Partial-B.S. abortion ban

The gory pageantry of the Supreme Court's hearing on the federal Partial Birth Abortion Ban Act.


Carol Lloyd
November 9, 2006 10:27PM (UTC)

Wednesday the Supreme Court heard arguments about that old Republican coinage "partial birth abortion," a catchall political term invented by the National Right to Lifers to describe one or more of a set of sometimes overlapping procedures -- including intact dilation and extraction (intact D&X) or intact dilation and evacuation (intact D&E) --- used in a number of rare late-term abortions.

Actually, the justices met to assess the constitutionality of the federal Partial Birth Abortion Ban Act, a law passed by Congress in 2003, but since the term is so laden with right-wing spin, I find it hard to invoke without first pointing out that it is not a medical term, nor even a legal one, but the brainchild of Satan's semioticians.

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As we reported earlier this week, the Justice Department wants the Supreme Court to resolve conflicting rulings previously made by lower courts. Back in 2000 the high court ruled against a similar Nebraska ban, but now that retired Sandra Day O'Connor, who voted against the Nebraska ban, has been replaced by Samuel Alito, an unapologetic pro-lifer, the scales may well tip in the other direction.

The medical details are complex -- so much so that as reported by Slate's Supreme Court reporter Dahlia Lithwick, the Justices were hard-pressed to move beyond questions of medical procedure and get to their actual area of expertise: the constitutionality of the law. That the surgeries in question are also sometimes performed in early-term abortions as well as post-miscarriage procedures hasn't helped make the issue any more accessible to the public, the judges or the politicians. What ensues are endless discussions of fetal body parts, extraction methods, syringes filled with fetal doses of anesthetics -- all fodder for the conservative carnage condors.

What irritates me about this debate is how these details distract from the larger issues. We're not talking about a birth, partial or otherwise. We are talking about an abortion -- a procedure our society has deemed the purview of a woman and her doctor. The alternatives to the notorious intact D&X are other abortive procedures, all of which (surprise, surprise) also result in terminating the pregnancy. If our society decided this fetus was endowed with personhood, yes, intact D&X wouldn't be something you wouldn't wish on your worst enemy. But it's a fetus -- unable to live without the mother's consent. It's not a baby.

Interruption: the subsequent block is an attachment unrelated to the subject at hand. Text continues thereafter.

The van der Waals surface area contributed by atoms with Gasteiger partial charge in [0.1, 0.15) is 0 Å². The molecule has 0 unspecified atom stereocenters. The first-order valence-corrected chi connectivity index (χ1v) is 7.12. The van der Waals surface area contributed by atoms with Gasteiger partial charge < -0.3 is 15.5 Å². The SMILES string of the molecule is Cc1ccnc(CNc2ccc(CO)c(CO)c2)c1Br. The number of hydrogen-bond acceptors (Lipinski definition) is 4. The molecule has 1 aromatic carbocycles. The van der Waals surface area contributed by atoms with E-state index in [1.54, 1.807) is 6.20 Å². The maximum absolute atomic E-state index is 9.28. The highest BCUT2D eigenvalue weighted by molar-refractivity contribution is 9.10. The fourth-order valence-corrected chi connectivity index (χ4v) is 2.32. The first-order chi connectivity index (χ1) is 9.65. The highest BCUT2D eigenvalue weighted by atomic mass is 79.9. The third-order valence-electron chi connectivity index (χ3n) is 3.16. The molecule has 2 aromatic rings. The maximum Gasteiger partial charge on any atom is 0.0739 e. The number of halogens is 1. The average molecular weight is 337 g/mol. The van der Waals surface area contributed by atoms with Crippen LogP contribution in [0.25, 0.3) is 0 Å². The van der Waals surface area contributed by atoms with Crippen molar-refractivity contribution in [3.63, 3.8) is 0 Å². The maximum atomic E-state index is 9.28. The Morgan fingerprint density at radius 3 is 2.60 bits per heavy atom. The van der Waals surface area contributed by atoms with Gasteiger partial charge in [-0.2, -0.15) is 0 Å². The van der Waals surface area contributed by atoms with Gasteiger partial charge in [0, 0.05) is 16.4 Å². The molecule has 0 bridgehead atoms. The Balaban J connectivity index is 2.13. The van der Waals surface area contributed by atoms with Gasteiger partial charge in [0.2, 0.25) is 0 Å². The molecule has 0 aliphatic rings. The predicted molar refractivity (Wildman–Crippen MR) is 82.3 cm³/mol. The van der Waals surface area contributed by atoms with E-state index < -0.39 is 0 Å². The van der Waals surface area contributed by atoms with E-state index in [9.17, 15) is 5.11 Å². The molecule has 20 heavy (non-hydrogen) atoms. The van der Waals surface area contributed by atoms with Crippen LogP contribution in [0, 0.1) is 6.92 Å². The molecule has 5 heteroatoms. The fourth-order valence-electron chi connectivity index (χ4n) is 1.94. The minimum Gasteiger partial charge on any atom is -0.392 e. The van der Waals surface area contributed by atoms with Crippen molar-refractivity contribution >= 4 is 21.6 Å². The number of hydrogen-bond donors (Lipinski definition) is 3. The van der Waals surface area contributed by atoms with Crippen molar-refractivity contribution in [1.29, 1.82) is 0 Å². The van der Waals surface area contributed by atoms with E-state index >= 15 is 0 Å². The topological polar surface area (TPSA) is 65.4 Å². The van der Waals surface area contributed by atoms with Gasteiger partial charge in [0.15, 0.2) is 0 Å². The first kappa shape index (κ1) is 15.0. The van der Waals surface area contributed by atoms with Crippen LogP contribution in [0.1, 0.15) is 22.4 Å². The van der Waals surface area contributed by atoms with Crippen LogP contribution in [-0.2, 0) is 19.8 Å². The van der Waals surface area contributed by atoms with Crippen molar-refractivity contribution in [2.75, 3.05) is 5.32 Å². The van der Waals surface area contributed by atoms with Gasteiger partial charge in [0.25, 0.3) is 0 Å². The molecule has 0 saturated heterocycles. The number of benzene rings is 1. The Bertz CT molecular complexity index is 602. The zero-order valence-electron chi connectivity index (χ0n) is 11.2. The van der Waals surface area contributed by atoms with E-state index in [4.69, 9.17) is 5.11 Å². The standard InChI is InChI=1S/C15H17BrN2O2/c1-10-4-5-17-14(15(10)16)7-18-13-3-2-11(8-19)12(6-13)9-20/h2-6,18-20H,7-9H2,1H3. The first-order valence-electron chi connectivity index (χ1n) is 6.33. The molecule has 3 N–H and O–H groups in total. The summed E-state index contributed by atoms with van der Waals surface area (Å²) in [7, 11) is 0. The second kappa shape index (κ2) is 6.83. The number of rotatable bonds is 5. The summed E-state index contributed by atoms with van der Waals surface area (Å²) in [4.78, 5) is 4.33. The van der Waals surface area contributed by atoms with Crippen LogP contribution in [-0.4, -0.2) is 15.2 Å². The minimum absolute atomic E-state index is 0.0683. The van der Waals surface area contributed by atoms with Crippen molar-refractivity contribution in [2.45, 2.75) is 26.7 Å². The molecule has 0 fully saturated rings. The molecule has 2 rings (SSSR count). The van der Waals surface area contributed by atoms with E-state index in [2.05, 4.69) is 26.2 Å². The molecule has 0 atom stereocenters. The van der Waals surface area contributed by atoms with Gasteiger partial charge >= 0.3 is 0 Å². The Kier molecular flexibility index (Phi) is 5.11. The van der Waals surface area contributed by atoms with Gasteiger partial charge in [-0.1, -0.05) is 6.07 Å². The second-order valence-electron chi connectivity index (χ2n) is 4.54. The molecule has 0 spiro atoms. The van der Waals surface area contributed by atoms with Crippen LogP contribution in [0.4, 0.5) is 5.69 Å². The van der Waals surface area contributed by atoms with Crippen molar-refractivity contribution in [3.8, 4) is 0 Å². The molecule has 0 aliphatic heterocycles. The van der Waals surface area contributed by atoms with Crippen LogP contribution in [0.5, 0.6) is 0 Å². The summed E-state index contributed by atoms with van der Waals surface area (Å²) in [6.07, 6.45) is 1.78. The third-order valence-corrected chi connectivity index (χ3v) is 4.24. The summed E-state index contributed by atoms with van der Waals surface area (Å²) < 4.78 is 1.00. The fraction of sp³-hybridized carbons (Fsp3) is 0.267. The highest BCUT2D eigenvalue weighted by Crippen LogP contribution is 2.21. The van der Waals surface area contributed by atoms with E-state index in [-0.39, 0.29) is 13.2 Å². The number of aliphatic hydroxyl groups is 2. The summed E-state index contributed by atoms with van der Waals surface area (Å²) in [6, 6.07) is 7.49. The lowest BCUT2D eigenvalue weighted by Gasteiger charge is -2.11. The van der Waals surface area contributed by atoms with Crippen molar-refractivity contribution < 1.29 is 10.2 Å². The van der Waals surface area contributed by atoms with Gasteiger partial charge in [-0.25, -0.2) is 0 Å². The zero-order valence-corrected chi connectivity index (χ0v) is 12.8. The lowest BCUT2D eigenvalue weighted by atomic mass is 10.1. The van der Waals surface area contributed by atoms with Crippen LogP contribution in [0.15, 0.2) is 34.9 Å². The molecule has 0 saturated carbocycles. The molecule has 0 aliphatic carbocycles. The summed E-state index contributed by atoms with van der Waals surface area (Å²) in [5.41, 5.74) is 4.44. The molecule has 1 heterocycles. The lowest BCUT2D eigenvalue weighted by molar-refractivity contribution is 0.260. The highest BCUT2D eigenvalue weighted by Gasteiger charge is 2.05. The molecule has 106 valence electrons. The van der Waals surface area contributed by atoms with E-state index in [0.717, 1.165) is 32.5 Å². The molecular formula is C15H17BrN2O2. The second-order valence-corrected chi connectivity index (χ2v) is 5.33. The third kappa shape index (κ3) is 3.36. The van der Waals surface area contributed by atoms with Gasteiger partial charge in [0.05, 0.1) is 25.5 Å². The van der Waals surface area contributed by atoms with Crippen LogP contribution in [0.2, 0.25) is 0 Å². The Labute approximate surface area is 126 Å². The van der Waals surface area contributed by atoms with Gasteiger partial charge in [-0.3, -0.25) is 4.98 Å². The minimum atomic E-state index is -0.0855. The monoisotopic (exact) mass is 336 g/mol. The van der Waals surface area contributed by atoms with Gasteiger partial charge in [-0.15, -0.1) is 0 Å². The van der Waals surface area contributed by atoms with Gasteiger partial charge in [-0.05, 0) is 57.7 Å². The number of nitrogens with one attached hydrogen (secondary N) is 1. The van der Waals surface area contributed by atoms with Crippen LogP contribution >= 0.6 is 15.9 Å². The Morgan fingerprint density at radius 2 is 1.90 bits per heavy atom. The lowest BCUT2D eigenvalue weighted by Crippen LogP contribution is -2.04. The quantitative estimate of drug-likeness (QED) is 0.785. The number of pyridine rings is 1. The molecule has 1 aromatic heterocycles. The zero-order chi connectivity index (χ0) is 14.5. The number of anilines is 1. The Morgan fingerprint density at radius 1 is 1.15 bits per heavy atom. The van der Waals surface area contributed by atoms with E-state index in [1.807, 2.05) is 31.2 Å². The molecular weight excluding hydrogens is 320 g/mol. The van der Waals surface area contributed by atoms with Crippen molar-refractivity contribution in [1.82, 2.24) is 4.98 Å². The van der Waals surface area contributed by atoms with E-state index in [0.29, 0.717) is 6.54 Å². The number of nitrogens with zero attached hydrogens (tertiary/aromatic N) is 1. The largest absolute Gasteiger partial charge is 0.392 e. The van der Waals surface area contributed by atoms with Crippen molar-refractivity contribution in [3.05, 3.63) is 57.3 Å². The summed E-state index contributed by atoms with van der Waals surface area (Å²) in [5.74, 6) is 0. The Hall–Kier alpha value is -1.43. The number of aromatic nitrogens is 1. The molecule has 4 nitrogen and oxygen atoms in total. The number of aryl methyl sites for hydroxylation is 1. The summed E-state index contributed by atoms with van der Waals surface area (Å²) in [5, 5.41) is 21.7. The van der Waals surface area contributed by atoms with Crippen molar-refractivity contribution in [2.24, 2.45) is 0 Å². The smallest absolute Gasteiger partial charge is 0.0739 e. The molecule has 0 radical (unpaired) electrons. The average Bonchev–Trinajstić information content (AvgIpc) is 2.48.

But like so many battles on the abortion front, this one seems to be as much about the pageantry of the gory details as about the simple reality. Like the hallowed embryos at the center of the embryonic stem cell debate, these fetuses are not going to live.

What's especially outrageous about the federal ban, like most of the failed state bans that came before it, is that it includes no exceptions for the health of the mother. They got around this fact by simply declaring -- despite medical testimony to the contrary -- that there was never a situation in which the health of the mother might require such a procedure. But what can we expect? This legislation was crafted by politicians whose hostility toward science is only trumped by their ignorance. This is the same body whose doctor-senator Bill Frist once said that you might be able to contract HIV from tears and that blind and irrevocably brain-damaged Terri Schiavo could see based on watching a videotape of her face.

Just as Congress has failed to write a law that makes any medical sense, the courts are struggling to grasp the medical facts. Why? Maybe because it's a medical issue.

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As Lithwick eloquently observes, "After 120 minutes of exquisitely detailed medical inquiry, the justices have proven beyond a reasonable doubt that they just are not doctors. They have tried valiantly to understand the medical testimony and to analyze the protocols. They struggle to weigh the risks of lethally injecting a fetus in the uterus. But that's just not why they went to law school ... If institutional humility means anything at all, it means that when you can't understand the medicine, you stay out of the operating room."


Carol Lloyd

Carol Lloyd is currently at work on a book about the gentrification wars in San Francisco's Mission District.

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